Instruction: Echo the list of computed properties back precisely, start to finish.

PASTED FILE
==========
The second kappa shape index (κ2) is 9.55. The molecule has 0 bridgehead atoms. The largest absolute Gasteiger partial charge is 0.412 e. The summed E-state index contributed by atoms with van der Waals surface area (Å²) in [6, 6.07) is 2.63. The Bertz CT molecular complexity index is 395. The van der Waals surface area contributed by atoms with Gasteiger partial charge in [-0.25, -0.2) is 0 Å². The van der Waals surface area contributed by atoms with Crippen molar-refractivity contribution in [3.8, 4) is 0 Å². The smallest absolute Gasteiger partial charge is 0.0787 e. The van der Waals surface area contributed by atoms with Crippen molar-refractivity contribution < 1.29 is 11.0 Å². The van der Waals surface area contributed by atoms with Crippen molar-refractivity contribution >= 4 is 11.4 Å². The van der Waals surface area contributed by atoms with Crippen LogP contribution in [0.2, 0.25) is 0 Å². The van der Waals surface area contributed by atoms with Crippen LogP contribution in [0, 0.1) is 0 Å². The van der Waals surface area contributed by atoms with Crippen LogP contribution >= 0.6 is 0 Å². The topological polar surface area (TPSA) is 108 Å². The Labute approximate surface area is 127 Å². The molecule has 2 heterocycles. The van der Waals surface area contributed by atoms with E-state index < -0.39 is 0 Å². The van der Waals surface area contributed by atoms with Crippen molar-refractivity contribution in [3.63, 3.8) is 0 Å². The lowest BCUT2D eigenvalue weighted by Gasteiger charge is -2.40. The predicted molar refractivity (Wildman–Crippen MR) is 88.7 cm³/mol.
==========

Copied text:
The second kappa shape index (κ2) is 9.55. The molecule has 0 bridgehead atoms. The largest absolute Gasteiger partial charge is 0.412 e. The summed E-state index contributed by atoms with van der Waals surface area (Å²) in [6, 6.07) is 2.63. The Bertz CT molecular complexity index is 395. The van der Waals surface area contributed by atoms with Gasteiger partial charge in [-0.25, -0.2) is 0 Å². The van der Waals surface area contributed by atoms with Crippen molar-refractivity contribution in [3.8, 4) is 0 Å². The smallest absolute Gasteiger partial charge is 0.0787 e. The van der Waals surface area contributed by atoms with Crippen molar-refractivity contribution < 1.29 is 11.0 Å². The van der Waals surface area contributed by atoms with Crippen molar-refractivity contribution >= 4 is 11.4 Å². The van der Waals surface area contributed by atoms with Crippen LogP contribution in [0.2, 0.25) is 0 Å². The van der Waals surface area contributed by atoms with Crippen LogP contribution in [0, 0.1) is 0 Å². The van der Waals surface area contributed by atoms with Crippen LogP contribution >= 0.6 is 0 Å². The topological polar surface area (TPSA) is 108 Å². The Labute approximate surface area is 127 Å². The molecule has 2 heterocycles. The van der Waals surface area contributed by atoms with E-state index < -0.39 is 0 Å². The van der Waals surface area contributed by atoms with Crippen molar-refractivity contribution in [3.63, 3.8) is 0 Å². The lowest BCUT2D eigenvalue weighted by Gasteiger charge is -2.40. The predicted molar refractivity (Wildman–Crippen MR) is 88.7 cm³/mol.